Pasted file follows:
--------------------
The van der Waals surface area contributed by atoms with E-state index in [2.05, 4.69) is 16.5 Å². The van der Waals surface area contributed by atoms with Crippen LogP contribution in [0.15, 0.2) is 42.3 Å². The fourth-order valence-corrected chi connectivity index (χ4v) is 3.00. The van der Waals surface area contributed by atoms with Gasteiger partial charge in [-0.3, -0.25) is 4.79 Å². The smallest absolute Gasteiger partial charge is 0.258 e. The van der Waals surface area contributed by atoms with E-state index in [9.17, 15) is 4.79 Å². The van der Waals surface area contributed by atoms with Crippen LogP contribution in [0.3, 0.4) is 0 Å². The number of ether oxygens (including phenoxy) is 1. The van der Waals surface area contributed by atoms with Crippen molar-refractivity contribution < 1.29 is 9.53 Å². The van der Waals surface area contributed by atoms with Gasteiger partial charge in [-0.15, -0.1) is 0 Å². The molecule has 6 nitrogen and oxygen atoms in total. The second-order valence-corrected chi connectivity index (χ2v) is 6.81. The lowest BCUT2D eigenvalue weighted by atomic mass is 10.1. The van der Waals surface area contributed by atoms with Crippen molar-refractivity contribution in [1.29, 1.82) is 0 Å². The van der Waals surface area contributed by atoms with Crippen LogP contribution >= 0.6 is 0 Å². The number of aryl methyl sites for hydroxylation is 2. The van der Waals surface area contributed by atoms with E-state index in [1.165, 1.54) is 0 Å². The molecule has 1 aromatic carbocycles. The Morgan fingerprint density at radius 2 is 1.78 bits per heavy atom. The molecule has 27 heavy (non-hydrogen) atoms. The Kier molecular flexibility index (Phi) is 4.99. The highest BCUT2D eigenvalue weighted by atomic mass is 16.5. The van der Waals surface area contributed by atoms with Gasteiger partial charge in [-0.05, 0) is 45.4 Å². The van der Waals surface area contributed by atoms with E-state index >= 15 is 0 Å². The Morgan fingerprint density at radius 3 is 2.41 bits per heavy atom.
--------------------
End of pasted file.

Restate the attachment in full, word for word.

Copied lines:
The van der Waals surface area contributed by atoms with E-state index in [2.05, 4.69) is 16.5 Å². The van der Waals surface area contributed by atoms with Crippen LogP contribution in [0.15, 0.2) is 42.3 Å². The fourth-order valence-corrected chi connectivity index (χ4v) is 3.00. The van der Waals surface area contributed by atoms with Gasteiger partial charge in [-0.3, -0.25) is 4.79 Å². The smallest absolute Gasteiger partial charge is 0.258 e. The van der Waals surface area contributed by atoms with E-state index in [9.17, 15) is 4.79 Å². The van der Waals surface area contributed by atoms with Crippen LogP contribution in [0.3, 0.4) is 0 Å². The number of ether oxygens (including phenoxy) is 1. The van der Waals surface area contributed by atoms with Crippen molar-refractivity contribution < 1.29 is 9.53 Å². The van der Waals surface area contributed by atoms with Gasteiger partial charge in [-0.15, -0.1) is 0 Å². The molecule has 6 nitrogen and oxygen atoms in total. The second-order valence-corrected chi connectivity index (χ2v) is 6.81. The lowest BCUT2D eigenvalue weighted by atomic mass is 10.1. The van der Waals surface area contributed by atoms with Crippen molar-refractivity contribution in [1.29, 1.82) is 0 Å². The van der Waals surface area contributed by atoms with Crippen LogP contribution >= 0.6 is 0 Å². The number of aryl methyl sites for hydroxylation is 2. The van der Waals surface area contributed by atoms with E-state index in [1.165, 1.54) is 0 Å². The molecule has 1 aromatic carbocycles. The Morgan fingerprint density at radius 2 is 1.78 bits per heavy atom. The molecule has 27 heavy (non-hydrogen) atoms. The Kier molecular flexibility index (Phi) is 4.99. The highest BCUT2D eigenvalue weighted by atomic mass is 16.5. The van der Waals surface area contributed by atoms with Gasteiger partial charge in [-0.05, 0) is 45.4 Å². The van der Waals surface area contributed by atoms with E-state index >= 15 is 0 Å². The Morgan fingerprint density at radius 3 is 2.41 bits per heavy atom.